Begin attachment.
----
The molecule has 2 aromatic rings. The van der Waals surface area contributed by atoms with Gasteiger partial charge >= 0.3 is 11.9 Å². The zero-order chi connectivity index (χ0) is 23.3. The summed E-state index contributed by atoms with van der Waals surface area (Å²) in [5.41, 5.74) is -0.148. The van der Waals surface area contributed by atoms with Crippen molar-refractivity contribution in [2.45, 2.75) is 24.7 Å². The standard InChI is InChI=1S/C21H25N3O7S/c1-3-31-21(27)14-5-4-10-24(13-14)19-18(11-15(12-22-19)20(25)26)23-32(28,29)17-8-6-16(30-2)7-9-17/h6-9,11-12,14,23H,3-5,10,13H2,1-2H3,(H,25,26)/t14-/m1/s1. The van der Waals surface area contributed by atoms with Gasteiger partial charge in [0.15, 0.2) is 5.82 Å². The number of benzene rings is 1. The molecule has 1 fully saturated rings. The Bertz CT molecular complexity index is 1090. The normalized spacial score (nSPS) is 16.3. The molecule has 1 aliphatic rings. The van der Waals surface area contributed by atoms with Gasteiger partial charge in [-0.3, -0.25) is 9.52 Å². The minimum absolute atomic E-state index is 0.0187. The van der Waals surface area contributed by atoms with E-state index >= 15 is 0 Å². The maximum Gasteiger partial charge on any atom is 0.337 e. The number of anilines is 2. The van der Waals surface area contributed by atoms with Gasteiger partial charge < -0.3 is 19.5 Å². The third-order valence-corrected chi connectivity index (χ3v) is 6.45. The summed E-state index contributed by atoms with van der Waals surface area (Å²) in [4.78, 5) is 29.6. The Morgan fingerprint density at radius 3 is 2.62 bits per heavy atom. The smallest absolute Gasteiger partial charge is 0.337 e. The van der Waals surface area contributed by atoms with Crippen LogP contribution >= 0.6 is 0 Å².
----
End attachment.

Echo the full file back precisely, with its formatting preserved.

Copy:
The molecule has 2 aromatic rings. The van der Waals surface area contributed by atoms with Gasteiger partial charge >= 0.3 is 11.9 Å². The zero-order chi connectivity index (χ0) is 23.3. The summed E-state index contributed by atoms with van der Waals surface area (Å²) in [5.41, 5.74) is -0.148. The van der Waals surface area contributed by atoms with Crippen molar-refractivity contribution in [2.45, 2.75) is 24.7 Å². The standard InChI is InChI=1S/C21H25N3O7S/c1-3-31-21(27)14-5-4-10-24(13-14)19-18(11-15(12-22-19)20(25)26)23-32(28,29)17-8-6-16(30-2)7-9-17/h6-9,11-12,14,23H,3-5,10,13H2,1-2H3,(H,25,26)/t14-/m1/s1. The van der Waals surface area contributed by atoms with Gasteiger partial charge in [0.15, 0.2) is 5.82 Å². The number of benzene rings is 1. The molecule has 1 fully saturated rings. The Bertz CT molecular complexity index is 1090. The normalized spacial score (nSPS) is 16.3. The molecule has 1 aliphatic rings. The van der Waals surface area contributed by atoms with Gasteiger partial charge in [-0.3, -0.25) is 9.52 Å². The minimum absolute atomic E-state index is 0.0187. The van der Waals surface area contributed by atoms with E-state index >= 15 is 0 Å². The maximum Gasteiger partial charge on any atom is 0.337 e. The number of anilines is 2. The van der Waals surface area contributed by atoms with Gasteiger partial charge < -0.3 is 19.5 Å². The third-order valence-corrected chi connectivity index (χ3v) is 6.45. The summed E-state index contributed by atoms with van der Waals surface area (Å²) in [4.78, 5) is 29.6. The Morgan fingerprint density at radius 3 is 2.62 bits per heavy atom. The smallest absolute Gasteiger partial charge is 0.337 e. The van der Waals surface area contributed by atoms with Crippen LogP contribution >= 0.6 is 0 Å².